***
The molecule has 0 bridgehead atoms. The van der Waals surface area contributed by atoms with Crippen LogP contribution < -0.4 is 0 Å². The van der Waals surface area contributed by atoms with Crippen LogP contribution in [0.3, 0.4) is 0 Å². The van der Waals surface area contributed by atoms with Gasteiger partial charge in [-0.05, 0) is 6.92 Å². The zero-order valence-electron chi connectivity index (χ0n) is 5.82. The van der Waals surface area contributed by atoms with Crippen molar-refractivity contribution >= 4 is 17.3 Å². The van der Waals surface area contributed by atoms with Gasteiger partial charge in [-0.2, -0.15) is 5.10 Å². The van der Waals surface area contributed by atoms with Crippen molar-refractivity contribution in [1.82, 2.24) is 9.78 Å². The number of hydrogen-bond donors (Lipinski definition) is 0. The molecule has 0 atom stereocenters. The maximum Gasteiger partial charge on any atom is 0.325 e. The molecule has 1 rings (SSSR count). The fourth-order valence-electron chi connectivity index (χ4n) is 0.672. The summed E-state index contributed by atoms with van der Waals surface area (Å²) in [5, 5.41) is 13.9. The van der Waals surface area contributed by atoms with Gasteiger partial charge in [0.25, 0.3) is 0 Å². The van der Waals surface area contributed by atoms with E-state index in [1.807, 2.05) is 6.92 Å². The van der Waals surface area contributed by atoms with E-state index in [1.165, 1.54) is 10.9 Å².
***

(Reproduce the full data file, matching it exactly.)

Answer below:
The molecule has 0 bridgehead atoms. The van der Waals surface area contributed by atoms with Crippen LogP contribution < -0.4 is 0 Å². The van der Waals surface area contributed by atoms with Crippen LogP contribution in [0.3, 0.4) is 0 Å². The van der Waals surface area contributed by atoms with Gasteiger partial charge in [-0.05, 0) is 6.92 Å². The zero-order valence-electron chi connectivity index (χ0n) is 5.82. The van der Waals surface area contributed by atoms with Crippen molar-refractivity contribution >= 4 is 17.3 Å². The van der Waals surface area contributed by atoms with Gasteiger partial charge in [-0.2, -0.15) is 5.10 Å². The van der Waals surface area contributed by atoms with Crippen molar-refractivity contribution in [1.82, 2.24) is 9.78 Å². The number of hydrogen-bond donors (Lipinski definition) is 0. The molecule has 0 atom stereocenters. The maximum Gasteiger partial charge on any atom is 0.325 e. The molecule has 1 rings (SSSR count). The fourth-order valence-electron chi connectivity index (χ4n) is 0.672. The summed E-state index contributed by atoms with van der Waals surface area (Å²) in [5, 5.41) is 13.9. The van der Waals surface area contributed by atoms with Gasteiger partial charge in [0.25, 0.3) is 0 Å². The van der Waals surface area contributed by atoms with E-state index in [1.807, 2.05) is 6.92 Å². The van der Waals surface area contributed by atoms with E-state index in [1.165, 1.54) is 10.9 Å².